​​         Chinese Stories in English   

Birth of a Hero
Wang Jianhui


     One day the tea house's servant girl died. It was only then that people realized she'd been alive; it seemed like her living had been the same as death.
     An outsider had come into the village that afternoon. His face was covered in sweat and the dust had turned his hair silvery grey, making it impossible for anyone to guess his age. They knew only that he'd come from far away, and that he was very much in need of something to drink.
     "Hey, gimme some tea!" he yelled, his vigorous voice shaking the dust loose from three rafters. His imposing manner was very much like that of the warriors of ancient times.
     The servant girl scurried over to pour him some tea. She raised the copper kettle high and the tea flowed from the spout directly and accurately into his bowl. Not a drop was spilled.
     The guest had to admire her skill. He glanced at her but didn't say anything.
     According to what the villagers said later, the guest's eyes filled with envy at first, and then with a murderous look. The guest wanted to kill the girl because of his detestable envy. In one breath he downed three bowlfuls of tea from the bowl the girl had brought over, before realizing that the tea was a boiling 100 degrees Celsius.
     He stood up and pointed at the girl, wanting to accuse her of enticing him into drinking three bowls of boiling hot tea in one breath, but he wasn't able to speak.
     The servant girl saw a blister the size of a chicken egg forming on the guest's mouth, with a crowd of smaller blisters spread randomly over it, so that it looked very much like a white toad.
     The guest's neck jutted out. Unable to speak, he pressed forward toward the girl. Her eyes filled with terror as she retreated toward the large pot used to boil water. When she'd backed up as far as she could, she lost hope and knew "I'm going to die." At this time the murderous look in the guest's eyes reached its peak, and he understood that "I want to kill her."
     The guest lifted the girl up and put her into the pot upside down. She screamed, a short scream from out of the pot – then her mouth sunk under the boiling water and the only sounds were "uh, uh" and "gurgle, gurgle". She struggled a moment, splashing some of the boiling water onto the guest's face. Then she stopped moving. She was dead and curled up in the pot like a chicken that had been put into boiling water so its feathers could be plucked.
     The guest began to notice the splashes of boiling water on his body cutting into his skin like knives. It was like someone had stuck a hot poker into his neck and stomach. When he realized this he said to himself, "I'm going to die."
     "Is it because you killed someone?" he asked himself.
     "No, it's because I'm dying." he said.
     "But people will think you died because it was your karma." At that thought the guest fell to the floor, like a pagoda collapsing in a snowstorm after completing its historical mission and it's life's responsibilities.
     The villagers all felt the teahouse shake three times when the guest fell. Further, all the dust jumped down from the roof and covered the villagers' faces. It made them look like the guest had looked when he first arrived: silvery hair and dirty faces, so no one could tell how old anyone else was.
     The villagers began to deal with the aftermath. Dripping with sweat, they carried the guest to a wolves' haunt in the mountains and left him there. They said they wanted the wolves to gnaw his flesh away and eat him bite by bite, an evil fate for an evil man.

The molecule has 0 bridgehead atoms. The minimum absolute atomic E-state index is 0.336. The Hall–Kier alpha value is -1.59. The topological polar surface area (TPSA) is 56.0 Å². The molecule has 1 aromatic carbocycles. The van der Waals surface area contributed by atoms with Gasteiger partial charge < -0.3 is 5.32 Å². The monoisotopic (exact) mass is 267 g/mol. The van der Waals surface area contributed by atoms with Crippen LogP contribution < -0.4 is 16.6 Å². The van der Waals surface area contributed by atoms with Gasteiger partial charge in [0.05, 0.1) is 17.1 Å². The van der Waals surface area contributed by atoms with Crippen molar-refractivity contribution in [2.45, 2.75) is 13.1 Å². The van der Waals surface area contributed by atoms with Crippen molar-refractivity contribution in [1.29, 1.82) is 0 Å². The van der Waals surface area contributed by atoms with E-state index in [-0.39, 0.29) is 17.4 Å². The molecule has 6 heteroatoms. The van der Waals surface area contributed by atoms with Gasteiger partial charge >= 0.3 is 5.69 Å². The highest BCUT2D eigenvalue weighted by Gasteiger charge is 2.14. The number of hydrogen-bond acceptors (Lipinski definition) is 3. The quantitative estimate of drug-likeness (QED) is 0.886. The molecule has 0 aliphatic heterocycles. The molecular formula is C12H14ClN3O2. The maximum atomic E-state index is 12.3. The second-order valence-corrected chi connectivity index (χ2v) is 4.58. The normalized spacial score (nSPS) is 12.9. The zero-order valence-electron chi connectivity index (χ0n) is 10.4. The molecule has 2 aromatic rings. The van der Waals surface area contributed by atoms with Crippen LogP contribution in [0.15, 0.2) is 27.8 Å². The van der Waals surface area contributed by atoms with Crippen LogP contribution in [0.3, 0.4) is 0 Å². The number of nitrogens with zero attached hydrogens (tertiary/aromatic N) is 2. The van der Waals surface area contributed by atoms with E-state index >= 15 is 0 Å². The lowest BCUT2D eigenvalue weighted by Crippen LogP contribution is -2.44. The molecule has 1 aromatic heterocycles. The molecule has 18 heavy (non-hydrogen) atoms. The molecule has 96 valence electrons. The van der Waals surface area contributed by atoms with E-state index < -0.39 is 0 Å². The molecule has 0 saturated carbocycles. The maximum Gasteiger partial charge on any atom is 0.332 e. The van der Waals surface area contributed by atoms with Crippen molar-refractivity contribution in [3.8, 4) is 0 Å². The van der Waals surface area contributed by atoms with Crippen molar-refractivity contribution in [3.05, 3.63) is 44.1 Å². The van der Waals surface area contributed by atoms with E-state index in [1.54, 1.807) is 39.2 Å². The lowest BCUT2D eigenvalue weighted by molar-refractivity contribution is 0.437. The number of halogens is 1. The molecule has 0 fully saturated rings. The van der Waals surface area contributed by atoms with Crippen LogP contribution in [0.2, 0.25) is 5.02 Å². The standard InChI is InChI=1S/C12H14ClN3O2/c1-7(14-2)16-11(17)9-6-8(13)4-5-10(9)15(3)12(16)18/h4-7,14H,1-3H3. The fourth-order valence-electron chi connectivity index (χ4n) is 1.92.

Their tears flowed as they fished around in the pot for the girl's remains. The fire underneath it had gone out by then and the temperature in the pot had begun to fall. The workers used shovels to stir the contents of the pot around while they searched. A pleasant aroma wafted up from the pot, and they soon found themselves salivating instead of shedding tears.
     To rectify this unexpected phenomenon and fully express their respect and mourning for the girl, the villagers decided to postpone this work – they would wait until the temperature in the pot had completely cooled down.
     When the work resumed two days later, it was discovered that the pot contained a thick slurry in which only a few shining white bones could be found. The girl's pale and abundant flesh had departed for parts unknown. The villagers cried even harder at this tragedy, and their tears left an ample reserve of water for the village.
     After reflecting on this bitter experience, the villagers decided on a lasting way of commemorating the girl. Namely, tribute must be paid by putting up propaganda slogans and posters – the two are the same – and the thick slurry from the pot would be used as paste to stick them up.
     And so posters of various sizes appeared on walls in the village. People were reminded of the girl's life whenever they saw the slogans, so she still lived, living forever in people's hearts.
     Her remains were buried under the tree at the entrance to the village. A few days later the tree withered and died. People said it was because her greatness exceeded that of the tree.

* * *

     Lude sat by the serving girl's grave, crying, for three days and three nights. For three days he didn't eat or drink anything and he didn't sleep a wink at night. He banged his head against the tree until his head had a bump on it and the tree had a dent. He was the only one who knew that the reason the tree had died was because he'd been beating on it.
     After three days, some people discovered the skinny, white-haired old man sitting by the girl's grave. They asked him where he came from but he didn't say anything. They asked him about his relationship to the girl while she was alive, and he didn't say anything. They asked him if he hadn't been touched by the girl's spirit and he didn't say anything.
     Later the same day they discovered that Lude was gone. The white-haired old man who said he loved the serving girl appeared in the village. The villagers thought that was blasphemy and wanted to chase him away, but he refused to leave. And so the villagers tolerated him with a tolerance they had never shown before. "Since the elderly cannot have feelings of love," they believed, "this old cannot feel love for the serving girl."